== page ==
The Michigan state Senate has cleared the way for a new statewide regulatory system for the medical cannabis industry by passing a package of bills, the Detroit News reported.
If the five related measures are all approved by the House and given the go-ahead by the governor, it could mean the beginning of a new era of market stability for one of the most sizable MMJ industries in the Midwest.
The quintet of bills include House Bills 4209, 4210, and 4827, and Senate Bills 141 and 1014. Together, they create a licensing system for plant-touching businesses, including growers, processors, transporters, testing labs, and provisioning centers and dispensaries, the Detroit Free Press reported. State business licenses would cost $5,000 annually.
The measures would also formally legalize edibles, establish a seed-to-sale tracking system, enact a two-year prison penalty for selling MMJ without a license, and place medical marijuana regulation under the Michigan Commission on Law Enforcement Standards.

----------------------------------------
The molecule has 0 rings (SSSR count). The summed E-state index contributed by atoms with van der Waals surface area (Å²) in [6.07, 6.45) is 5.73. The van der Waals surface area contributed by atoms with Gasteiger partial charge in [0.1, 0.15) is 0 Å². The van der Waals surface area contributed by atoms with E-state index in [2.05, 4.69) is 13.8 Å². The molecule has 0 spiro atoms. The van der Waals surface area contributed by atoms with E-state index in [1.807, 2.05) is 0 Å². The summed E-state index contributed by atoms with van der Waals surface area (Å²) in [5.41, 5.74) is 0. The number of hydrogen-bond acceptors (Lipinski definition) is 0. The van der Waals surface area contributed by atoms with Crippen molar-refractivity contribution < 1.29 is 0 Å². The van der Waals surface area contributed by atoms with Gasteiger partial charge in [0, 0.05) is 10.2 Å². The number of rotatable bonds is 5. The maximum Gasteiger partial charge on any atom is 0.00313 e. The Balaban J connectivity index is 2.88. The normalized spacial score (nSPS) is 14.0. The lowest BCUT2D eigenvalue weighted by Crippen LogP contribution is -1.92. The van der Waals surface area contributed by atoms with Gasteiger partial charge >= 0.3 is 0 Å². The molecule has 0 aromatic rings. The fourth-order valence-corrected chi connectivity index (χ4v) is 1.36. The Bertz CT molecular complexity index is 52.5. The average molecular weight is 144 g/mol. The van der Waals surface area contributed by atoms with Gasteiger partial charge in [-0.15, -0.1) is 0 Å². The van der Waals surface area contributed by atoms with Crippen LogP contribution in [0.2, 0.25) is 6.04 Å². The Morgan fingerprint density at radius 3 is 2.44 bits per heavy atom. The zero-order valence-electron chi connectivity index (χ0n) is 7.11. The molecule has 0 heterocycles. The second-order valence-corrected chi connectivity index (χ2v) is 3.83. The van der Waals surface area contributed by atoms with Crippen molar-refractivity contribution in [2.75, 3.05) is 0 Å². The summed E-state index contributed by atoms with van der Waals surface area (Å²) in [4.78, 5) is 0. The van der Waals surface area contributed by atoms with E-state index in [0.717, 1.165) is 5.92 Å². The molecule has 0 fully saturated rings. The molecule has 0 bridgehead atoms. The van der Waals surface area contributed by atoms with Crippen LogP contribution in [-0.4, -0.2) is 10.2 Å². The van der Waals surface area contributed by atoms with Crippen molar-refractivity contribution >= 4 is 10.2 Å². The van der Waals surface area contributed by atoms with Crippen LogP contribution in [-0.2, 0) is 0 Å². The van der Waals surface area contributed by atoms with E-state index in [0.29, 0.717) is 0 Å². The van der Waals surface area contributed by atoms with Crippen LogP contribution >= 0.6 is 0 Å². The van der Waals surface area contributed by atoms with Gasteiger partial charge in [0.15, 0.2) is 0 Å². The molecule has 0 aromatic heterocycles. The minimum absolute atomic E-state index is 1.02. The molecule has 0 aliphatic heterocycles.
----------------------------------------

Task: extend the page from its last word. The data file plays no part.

The Michigan Legislature has been struggling with MMJ regulations for years. And if the bill package ultimately becomes law, it will mean Montana will be the only state with a medical marijuana system lacking any kind of statewide regulations.
Thursday’s Senate passage of the MMJ legislation came after the state’s Supreme Court dismissed a bid to put a recreational cannabis initiative on the fall ballot, all but ending the possibility that Michigan residents will vote on the issue in November.